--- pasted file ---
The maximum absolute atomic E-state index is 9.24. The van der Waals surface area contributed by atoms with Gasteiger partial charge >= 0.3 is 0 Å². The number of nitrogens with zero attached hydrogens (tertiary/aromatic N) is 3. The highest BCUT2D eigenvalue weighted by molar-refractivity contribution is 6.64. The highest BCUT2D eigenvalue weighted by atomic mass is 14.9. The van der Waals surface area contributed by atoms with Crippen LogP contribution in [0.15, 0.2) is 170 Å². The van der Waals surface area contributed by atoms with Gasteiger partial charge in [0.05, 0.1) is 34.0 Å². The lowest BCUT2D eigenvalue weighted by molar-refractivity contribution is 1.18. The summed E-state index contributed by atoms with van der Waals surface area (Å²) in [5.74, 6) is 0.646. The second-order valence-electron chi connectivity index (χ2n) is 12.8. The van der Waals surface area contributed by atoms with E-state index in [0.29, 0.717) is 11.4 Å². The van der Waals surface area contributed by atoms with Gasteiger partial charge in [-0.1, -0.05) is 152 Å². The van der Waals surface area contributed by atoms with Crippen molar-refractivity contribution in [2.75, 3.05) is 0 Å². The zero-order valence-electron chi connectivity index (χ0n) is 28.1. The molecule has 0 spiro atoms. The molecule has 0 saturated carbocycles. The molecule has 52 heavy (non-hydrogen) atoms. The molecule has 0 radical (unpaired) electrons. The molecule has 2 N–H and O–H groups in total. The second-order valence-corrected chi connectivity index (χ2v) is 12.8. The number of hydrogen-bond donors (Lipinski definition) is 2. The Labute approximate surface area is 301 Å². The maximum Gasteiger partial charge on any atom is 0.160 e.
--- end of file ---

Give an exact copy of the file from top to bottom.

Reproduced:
The maximum absolute atomic E-state index is 9.24. The van der Waals surface area contributed by atoms with Gasteiger partial charge >= 0.3 is 0 Å². The number of nitrogens with zero attached hydrogens (tertiary/aromatic N) is 3. The highest BCUT2D eigenvalue weighted by molar-refractivity contribution is 6.64. The highest BCUT2D eigenvalue weighted by atomic mass is 14.9. The van der Waals surface area contributed by atoms with Crippen LogP contribution in [0.15, 0.2) is 170 Å². The van der Waals surface area contributed by atoms with Gasteiger partial charge in [0.05, 0.1) is 34.0 Å². The lowest BCUT2D eigenvalue weighted by molar-refractivity contribution is 1.18. The summed E-state index contributed by atoms with van der Waals surface area (Å²) in [5.74, 6) is 0.646. The second-order valence-electron chi connectivity index (χ2n) is 12.8. The van der Waals surface area contributed by atoms with E-state index in [0.29, 0.717) is 11.4 Å². The van der Waals surface area contributed by atoms with Gasteiger partial charge in [-0.1, -0.05) is 152 Å². The van der Waals surface area contributed by atoms with Crippen molar-refractivity contribution in [2.75, 3.05) is 0 Å². The zero-order valence-electron chi connectivity index (χ0n) is 28.1. The molecule has 0 spiro atoms. The molecule has 0 saturated carbocycles. The molecule has 52 heavy (non-hydrogen) atoms. The molecule has 0 radical (unpaired) electrons. The molecule has 2 N–H and O–H groups in total. The second-order valence-corrected chi connectivity index (χ2v) is 12.8. The number of hydrogen-bond donors (Lipinski definition) is 2. The Labute approximate surface area is 301 Å². The maximum Gasteiger partial charge on any atom is 0.160 e.